The emerging links between Covid-19 and Chronic Fatigue Syndrome

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Illustration: Virginia Gabrielli

(Markham Heid/ Medium Elemental) — Almost everyone is familiar with the short-term symptoms of an acute SARS-CoV-2 infection. These include a fever, cough, breathing problems, fatigue, diarrhea, and other flu-like symptoms. While some doctors have raised alarms about the infection’s potential to inflict lasting organ damage, the popular perception of Covid-19 is that a small percentage of patients die and the rest recover.

But as the pandemic has stretched on, experts have begun to recognize that many Covid-19 patients — maybe even a majority — continue to grapple with a range of “post-viral” symptoms.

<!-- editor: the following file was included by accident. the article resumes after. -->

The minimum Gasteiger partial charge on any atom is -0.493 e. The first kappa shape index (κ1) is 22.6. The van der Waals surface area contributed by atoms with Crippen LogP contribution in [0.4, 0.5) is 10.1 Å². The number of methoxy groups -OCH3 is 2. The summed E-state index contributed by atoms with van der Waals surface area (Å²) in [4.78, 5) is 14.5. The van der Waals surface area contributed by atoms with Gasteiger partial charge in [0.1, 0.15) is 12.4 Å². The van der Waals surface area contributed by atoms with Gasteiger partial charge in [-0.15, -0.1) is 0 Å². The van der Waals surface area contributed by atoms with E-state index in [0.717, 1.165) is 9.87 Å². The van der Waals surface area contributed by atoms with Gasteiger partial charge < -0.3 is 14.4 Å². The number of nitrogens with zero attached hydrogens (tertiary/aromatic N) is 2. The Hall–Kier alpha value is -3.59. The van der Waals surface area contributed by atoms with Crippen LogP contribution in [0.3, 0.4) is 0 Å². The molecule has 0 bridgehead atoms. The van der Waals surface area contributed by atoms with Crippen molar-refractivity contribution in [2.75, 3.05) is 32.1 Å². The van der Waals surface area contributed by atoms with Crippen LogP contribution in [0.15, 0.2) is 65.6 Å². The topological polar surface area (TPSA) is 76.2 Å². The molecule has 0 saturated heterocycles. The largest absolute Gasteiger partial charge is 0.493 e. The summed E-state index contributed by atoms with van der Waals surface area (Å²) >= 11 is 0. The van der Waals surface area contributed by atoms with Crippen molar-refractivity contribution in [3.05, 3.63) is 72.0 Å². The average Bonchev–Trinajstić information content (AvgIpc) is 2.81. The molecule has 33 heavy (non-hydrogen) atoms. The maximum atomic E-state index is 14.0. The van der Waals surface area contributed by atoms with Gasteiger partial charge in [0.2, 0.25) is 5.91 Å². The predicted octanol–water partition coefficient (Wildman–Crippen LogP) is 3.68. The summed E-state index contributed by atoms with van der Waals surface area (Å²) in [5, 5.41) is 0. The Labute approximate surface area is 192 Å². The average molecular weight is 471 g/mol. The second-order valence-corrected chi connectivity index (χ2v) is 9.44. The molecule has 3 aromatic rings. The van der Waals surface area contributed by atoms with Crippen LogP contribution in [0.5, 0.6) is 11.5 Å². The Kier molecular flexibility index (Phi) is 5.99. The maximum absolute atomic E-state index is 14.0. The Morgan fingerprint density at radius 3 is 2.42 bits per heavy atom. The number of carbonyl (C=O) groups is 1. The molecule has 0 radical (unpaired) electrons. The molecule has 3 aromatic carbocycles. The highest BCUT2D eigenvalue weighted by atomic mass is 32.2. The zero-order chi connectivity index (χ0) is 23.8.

Some of these patients eventually get all the way back to normal, even if it takes a few weeks or months for that to happen. But some don’t. And for those who have yet to fully recover, there’s a growing suspicion that the virus may act as a catalyst for a condition that is commonly, if a bit misleadingly, known as chronic fatigue syndrome.

“Prolonged fatigue as well as brain fog and other persistent symptoms have been reported in a lot of Covid-19 patients,” says John Swartzberg, MD, an infectious disease expert and emeritus professor at the University of California, Berkeley. He says that these post-viral symptoms are typical of chronic fatigue syndrome, an illness that also goes by the name myalgic encephalomyelitis and is often abbreviated ME/CFS. (…)

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